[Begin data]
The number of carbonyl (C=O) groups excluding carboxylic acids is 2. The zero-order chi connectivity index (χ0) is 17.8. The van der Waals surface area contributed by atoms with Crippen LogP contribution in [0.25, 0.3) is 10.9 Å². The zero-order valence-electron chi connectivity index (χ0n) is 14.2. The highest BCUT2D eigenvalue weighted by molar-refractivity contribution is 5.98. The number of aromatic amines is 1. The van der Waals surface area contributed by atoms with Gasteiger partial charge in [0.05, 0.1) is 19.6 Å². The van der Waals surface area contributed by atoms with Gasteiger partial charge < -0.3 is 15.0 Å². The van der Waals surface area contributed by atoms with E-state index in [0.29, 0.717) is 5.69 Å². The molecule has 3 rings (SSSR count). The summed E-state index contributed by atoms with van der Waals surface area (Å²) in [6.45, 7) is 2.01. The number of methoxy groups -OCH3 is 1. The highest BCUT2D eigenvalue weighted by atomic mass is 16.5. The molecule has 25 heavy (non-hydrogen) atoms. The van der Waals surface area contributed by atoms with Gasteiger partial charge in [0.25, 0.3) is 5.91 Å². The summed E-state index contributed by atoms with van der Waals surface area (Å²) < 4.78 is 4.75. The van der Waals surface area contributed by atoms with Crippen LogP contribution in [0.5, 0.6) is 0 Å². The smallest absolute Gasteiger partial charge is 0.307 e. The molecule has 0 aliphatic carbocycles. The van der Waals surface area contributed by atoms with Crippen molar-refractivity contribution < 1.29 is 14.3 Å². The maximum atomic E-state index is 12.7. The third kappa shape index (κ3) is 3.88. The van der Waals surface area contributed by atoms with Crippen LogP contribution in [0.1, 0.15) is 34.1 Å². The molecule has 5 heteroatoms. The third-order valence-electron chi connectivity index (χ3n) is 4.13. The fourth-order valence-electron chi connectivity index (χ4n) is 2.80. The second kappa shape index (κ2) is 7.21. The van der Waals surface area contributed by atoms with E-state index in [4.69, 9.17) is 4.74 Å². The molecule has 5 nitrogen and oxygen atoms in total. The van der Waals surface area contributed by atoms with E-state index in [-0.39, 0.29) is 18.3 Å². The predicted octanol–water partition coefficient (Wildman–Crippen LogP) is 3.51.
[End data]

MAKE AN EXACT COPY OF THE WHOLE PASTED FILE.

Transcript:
The number of carbonyl (C=O) groups excluding carboxylic acids is 2. The zero-order chi connectivity index (χ0) is 17.8. The van der Waals surface area contributed by atoms with Crippen LogP contribution in [0.25, 0.3) is 10.9 Å². The zero-order valence-electron chi connectivity index (χ0n) is 14.2. The highest BCUT2D eigenvalue weighted by molar-refractivity contribution is 5.98. The number of aromatic amines is 1. The van der Waals surface area contributed by atoms with Gasteiger partial charge in [0.05, 0.1) is 19.6 Å². The van der Waals surface area contributed by atoms with Gasteiger partial charge < -0.3 is 15.0 Å². The van der Waals surface area contributed by atoms with E-state index in [0.29, 0.717) is 5.69 Å². The molecule has 3 rings (SSSR count). The summed E-state index contributed by atoms with van der Waals surface area (Å²) in [6.45, 7) is 2.01. The number of methoxy groups -OCH3 is 1. The highest BCUT2D eigenvalue weighted by atomic mass is 16.5. The molecule has 25 heavy (non-hydrogen) atoms. The van der Waals surface area contributed by atoms with Gasteiger partial charge in [0.25, 0.3) is 5.91 Å². The summed E-state index contributed by atoms with van der Waals surface area (Å²) < 4.78 is 4.75. The van der Waals surface area contributed by atoms with Crippen LogP contribution in [0.5, 0.6) is 0 Å². The smallest absolute Gasteiger partial charge is 0.307 e. The molecule has 0 aliphatic carbocycles. The van der Waals surface area contributed by atoms with Crippen molar-refractivity contribution < 1.29 is 14.3 Å². The maximum atomic E-state index is 12.7. The third kappa shape index (κ3) is 3.88. The van der Waals surface area contributed by atoms with Crippen LogP contribution in [0.1, 0.15) is 34.1 Å². The molecule has 5 heteroatoms. The third-order valence-electron chi connectivity index (χ3n) is 4.13. The fourth-order valence-electron chi connectivity index (χ4n) is 2.80. The second kappa shape index (κ2) is 7.21. The van der Waals surface area contributed by atoms with E-state index in [4.69, 9.17) is 4.74 Å². The molecule has 5 nitrogen and oxygen atoms in total. The van der Waals surface area contributed by atoms with E-state index in [-0.39, 0.29) is 18.3 Å². The predicted octanol–water partition coefficient (Wildman–Crippen LogP) is 3.51.